…[C]ompletion rates only tell part of the story. I asked several high school students who enrolled in MOOCs whether or not they earned certificates. Each and every one said they had not, and yet they did not classify themselves as having dropped out of the MOOC. They simply explained that it didn’t matter. They signed up for pre-exam preparation, curriculum enrichment, or out of a personal interest. Their goals did not involve earning a certificate. As Justin Reigh and Andrew Ho wrote in their 2014 Atlantic article, “The Tricky Task of Figuring Out What Makes a MOOC Successful,”

“Our data show that many who register for HarvardX courses are engaging substantially in courses without earning a certificate. In these courses, ‘dropping out’ is not a breach of expectations but the natural result of an open, free, and asynchronous registration process, where students get just as much as they wish out of a course and registering for a course does not imply a commitment to completing it.”

If learning about specific things on your own schedule is more important to you than completing courses, you’ve not alone. Indeed, Reigh and Ho suggests you are central to the future of learning:

…[O]ur research describes an emerging learning ecosystem, one where enrollment can be casual and nonbinding, learning happens asynchronously, and registrants come from all countries in the world, with diverse intentions and patterns of learning.

These qualities — casual and nonbinding, asychronous, global — describe the learning mission we’ve always had at MIT OpenCourseWare. Start by finding your topic or search among the thousands of always-available courses and resources on OCW. Dive in, explore, bookmark and return later, even download the materials for future use. All with no registration required.

Meanwhile, with more MOOCs being offered every month, chances get better all the time that you’ll also find an edX course to complement what you’ve found on OCW. Don’t be shy about registering, and simply use the bits that appeal to you. You’ll have lots of company!

Maryland school promotes digital learning with flipped classrooms, online independent study courses (Carroll County Times)

Liberty promotes digital learning with flipped classrooms, online independent study courses

ELDERSBURG — Taylor Jones is enjoying the new way she’s learning math.

Jones, a freshman, is part of a conceptual algebra class at Liberty High School that’s functioning under a flipped classroom model.

Students watch a lecture for homework and then work on practice problems and ask questions of their teacher the next day in class.

“I think it’s a lot easier,” she said.

Liberty High School has piloted the flipped classroom and OpenCourseWare independent study courses this school year as part of a larger transition to digital learning. Students in certain social studies, science and math classes throughout all grades and academic levels are currently taking part in the flipped classroom pilot.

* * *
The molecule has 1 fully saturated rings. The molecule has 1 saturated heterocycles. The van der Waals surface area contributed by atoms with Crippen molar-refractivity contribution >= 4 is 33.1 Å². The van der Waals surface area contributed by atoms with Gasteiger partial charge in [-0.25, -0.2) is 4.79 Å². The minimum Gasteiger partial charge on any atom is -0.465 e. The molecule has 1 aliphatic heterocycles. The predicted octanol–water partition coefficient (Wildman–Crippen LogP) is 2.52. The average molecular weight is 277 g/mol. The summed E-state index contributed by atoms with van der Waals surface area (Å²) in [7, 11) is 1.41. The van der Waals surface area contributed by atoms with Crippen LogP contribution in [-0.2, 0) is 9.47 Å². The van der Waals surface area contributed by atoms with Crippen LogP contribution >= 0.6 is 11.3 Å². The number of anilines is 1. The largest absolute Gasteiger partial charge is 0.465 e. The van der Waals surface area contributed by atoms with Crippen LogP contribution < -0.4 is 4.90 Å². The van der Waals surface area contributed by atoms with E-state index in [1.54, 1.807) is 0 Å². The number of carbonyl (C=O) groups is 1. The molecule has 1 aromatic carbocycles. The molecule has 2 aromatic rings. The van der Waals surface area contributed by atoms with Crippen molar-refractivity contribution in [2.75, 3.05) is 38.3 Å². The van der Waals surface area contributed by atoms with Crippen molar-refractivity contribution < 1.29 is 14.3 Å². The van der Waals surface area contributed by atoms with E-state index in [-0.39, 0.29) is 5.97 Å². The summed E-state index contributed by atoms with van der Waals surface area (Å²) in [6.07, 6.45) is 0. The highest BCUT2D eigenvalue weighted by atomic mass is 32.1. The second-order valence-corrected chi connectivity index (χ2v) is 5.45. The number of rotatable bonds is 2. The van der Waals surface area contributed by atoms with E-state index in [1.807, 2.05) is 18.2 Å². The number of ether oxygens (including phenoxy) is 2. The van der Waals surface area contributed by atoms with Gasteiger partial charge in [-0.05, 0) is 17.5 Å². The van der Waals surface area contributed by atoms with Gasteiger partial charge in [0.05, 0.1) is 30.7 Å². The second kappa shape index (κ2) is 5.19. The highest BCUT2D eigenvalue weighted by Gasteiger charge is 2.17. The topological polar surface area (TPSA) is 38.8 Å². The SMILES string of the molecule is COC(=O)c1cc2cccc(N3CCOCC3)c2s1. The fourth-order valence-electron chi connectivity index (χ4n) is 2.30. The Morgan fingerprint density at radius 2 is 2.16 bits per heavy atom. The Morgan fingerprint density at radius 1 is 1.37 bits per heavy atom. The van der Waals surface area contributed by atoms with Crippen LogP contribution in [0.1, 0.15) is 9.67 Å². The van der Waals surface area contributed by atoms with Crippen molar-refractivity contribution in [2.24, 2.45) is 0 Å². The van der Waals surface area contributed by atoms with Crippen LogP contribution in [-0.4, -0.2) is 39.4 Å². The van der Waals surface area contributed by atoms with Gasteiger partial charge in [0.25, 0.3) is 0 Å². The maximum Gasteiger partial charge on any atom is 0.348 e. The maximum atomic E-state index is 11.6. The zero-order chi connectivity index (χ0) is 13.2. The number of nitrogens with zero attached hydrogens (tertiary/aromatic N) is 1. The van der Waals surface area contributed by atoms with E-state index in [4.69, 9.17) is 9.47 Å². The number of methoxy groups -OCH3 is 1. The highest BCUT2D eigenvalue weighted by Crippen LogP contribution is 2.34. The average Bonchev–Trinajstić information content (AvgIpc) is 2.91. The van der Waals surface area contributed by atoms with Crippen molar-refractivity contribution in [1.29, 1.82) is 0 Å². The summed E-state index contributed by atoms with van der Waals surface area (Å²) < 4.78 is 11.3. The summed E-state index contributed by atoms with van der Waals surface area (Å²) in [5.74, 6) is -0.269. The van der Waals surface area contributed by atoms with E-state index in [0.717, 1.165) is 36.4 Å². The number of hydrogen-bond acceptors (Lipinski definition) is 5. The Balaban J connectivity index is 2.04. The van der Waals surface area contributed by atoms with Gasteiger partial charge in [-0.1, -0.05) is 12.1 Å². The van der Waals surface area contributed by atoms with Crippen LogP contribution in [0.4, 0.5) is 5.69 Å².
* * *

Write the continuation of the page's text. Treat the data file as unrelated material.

Jared Wastler, assistant principal at Liberty High School, said the goal is to move the school away from a static educational environment by getting students and staff members more connected to technology.

“Last spring, we asked if we could pilot the flipped classroom model,” he said. “We wanted to make sure we did it in a way that we utilized county technology and resources to best benefit our students and our staff.”

During the current spring semester, the school is using the OpenCourseWare program for the first time. With it, students are using free, online classes for independent study, Wastler said.

Four students are taking free classes put online by the Massachusetts Institute of Technology and one student is taking a course through the University of California, Berkeley. Course subjects include microeconomics, introduction to disease and cancer research and nutrition.

Participating students must complete the online course in nine weeks, or a quarter of the school year, then complete a research project with an industry mentor, Wastler said.

The culminating experience, during which the mentor visits the school, is a presentation of their research and a reflection on their learning, Wastler said. Read more.

Open Education Week 10-15 March 2014: Call for Participation (OCW Consortium)

Open Education Week 10-15 March 2014: Call for Participation

Open Education Week is a celebration of the global Open Education Movement. Its purpose is to raise awareness about the movement and its impact on teaching and learning worldwide. Participation in all events and use of all resources are free and open to everyone.

The Open Education Week Organizing Committee invites your contributions to and participation in the third annual Open Education Week, featuring online and in-person events around the world.

Ways to Contribute:

There are many ways you can contribute to Open Education Week: upload an informational or inspirational video, host an event in your community, send us links to resources about open education, hold a webinar, and promote open education week in your social media networks. To contribute a video or resource, or to have your event or webinar featured on the Open Education Week Events calendar, please use the submission form at To get the website ready, we need your submissions by 28 February 2014.

You are welcome to submit multiple resources or events.

Please visit for more information, ideas and FAQ, follow us on Twitter and Facebook @openeducationwk, or contact us at

The full call for participation is available here. Help us spread the word and make this year’s open education week a huge success!